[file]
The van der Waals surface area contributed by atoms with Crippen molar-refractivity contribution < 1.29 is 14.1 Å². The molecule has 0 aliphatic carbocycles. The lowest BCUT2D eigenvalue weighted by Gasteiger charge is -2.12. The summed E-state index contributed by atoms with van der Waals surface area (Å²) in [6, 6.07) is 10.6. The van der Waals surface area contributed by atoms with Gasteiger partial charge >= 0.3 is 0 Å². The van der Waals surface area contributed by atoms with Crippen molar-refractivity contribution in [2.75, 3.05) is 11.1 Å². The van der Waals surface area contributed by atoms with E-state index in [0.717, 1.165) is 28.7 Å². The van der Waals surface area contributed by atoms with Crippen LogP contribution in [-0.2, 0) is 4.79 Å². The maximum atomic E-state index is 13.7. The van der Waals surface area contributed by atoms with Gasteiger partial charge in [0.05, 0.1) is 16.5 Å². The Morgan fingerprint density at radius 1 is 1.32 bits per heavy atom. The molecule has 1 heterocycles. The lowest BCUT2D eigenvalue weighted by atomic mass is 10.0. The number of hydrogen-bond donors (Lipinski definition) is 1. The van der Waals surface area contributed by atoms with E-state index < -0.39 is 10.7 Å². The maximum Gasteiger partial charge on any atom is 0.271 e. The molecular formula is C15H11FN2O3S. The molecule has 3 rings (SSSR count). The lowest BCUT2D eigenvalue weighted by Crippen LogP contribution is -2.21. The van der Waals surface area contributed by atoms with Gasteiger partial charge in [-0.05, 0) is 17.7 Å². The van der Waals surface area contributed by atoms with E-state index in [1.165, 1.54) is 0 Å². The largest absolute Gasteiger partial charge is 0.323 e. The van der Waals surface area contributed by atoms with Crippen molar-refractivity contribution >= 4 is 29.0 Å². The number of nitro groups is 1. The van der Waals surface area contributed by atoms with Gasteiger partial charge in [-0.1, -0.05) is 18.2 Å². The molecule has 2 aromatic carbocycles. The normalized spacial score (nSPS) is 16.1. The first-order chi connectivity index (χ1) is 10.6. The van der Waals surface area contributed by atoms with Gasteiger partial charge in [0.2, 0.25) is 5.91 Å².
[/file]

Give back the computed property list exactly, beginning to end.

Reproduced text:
The van der Waals surface area contributed by atoms with Crippen molar-refractivity contribution < 1.29 is 14.1 Å². The molecule has 0 aliphatic carbocycles. The lowest BCUT2D eigenvalue weighted by Gasteiger charge is -2.12. The summed E-state index contributed by atoms with van der Waals surface area (Å²) in [6, 6.07) is 10.6. The van der Waals surface area contributed by atoms with Gasteiger partial charge >= 0.3 is 0 Å². The van der Waals surface area contributed by atoms with Crippen molar-refractivity contribution in [2.75, 3.05) is 11.1 Å². The van der Waals surface area contributed by atoms with E-state index in [0.717, 1.165) is 28.7 Å². The van der Waals surface area contributed by atoms with Crippen LogP contribution in [-0.2, 0) is 4.79 Å². The maximum atomic E-state index is 13.7. The van der Waals surface area contributed by atoms with Gasteiger partial charge in [0.05, 0.1) is 16.5 Å². The Morgan fingerprint density at radius 1 is 1.32 bits per heavy atom. The molecule has 1 heterocycles. The lowest BCUT2D eigenvalue weighted by atomic mass is 10.0. The number of hydrogen-bond donors (Lipinski definition) is 1. The van der Waals surface area contributed by atoms with E-state index < -0.39 is 10.7 Å². The maximum Gasteiger partial charge on any atom is 0.271 e. The molecular formula is C15H11FN2O3S. The molecule has 3 rings (SSSR count). The lowest BCUT2D eigenvalue weighted by Crippen LogP contribution is -2.21. The van der Waals surface area contributed by atoms with Gasteiger partial charge in [-0.05, 0) is 17.7 Å². The van der Waals surface area contributed by atoms with E-state index in [1.165, 1.54) is 0 Å². The largest absolute Gasteiger partial charge is 0.323 e. The van der Waals surface area contributed by atoms with Crippen molar-refractivity contribution >= 4 is 29.0 Å². The number of nitro groups is 1. The van der Waals surface area contributed by atoms with Gasteiger partial charge in [-0.1, -0.05) is 18.2 Å². The molecule has 2 aromatic carbocycles. The normalized spacial score (nSPS) is 16.1. The first-order chi connectivity index (χ1) is 10.6. The van der Waals surface area contributed by atoms with Gasteiger partial charge in [0.2, 0.25) is 5.91 Å².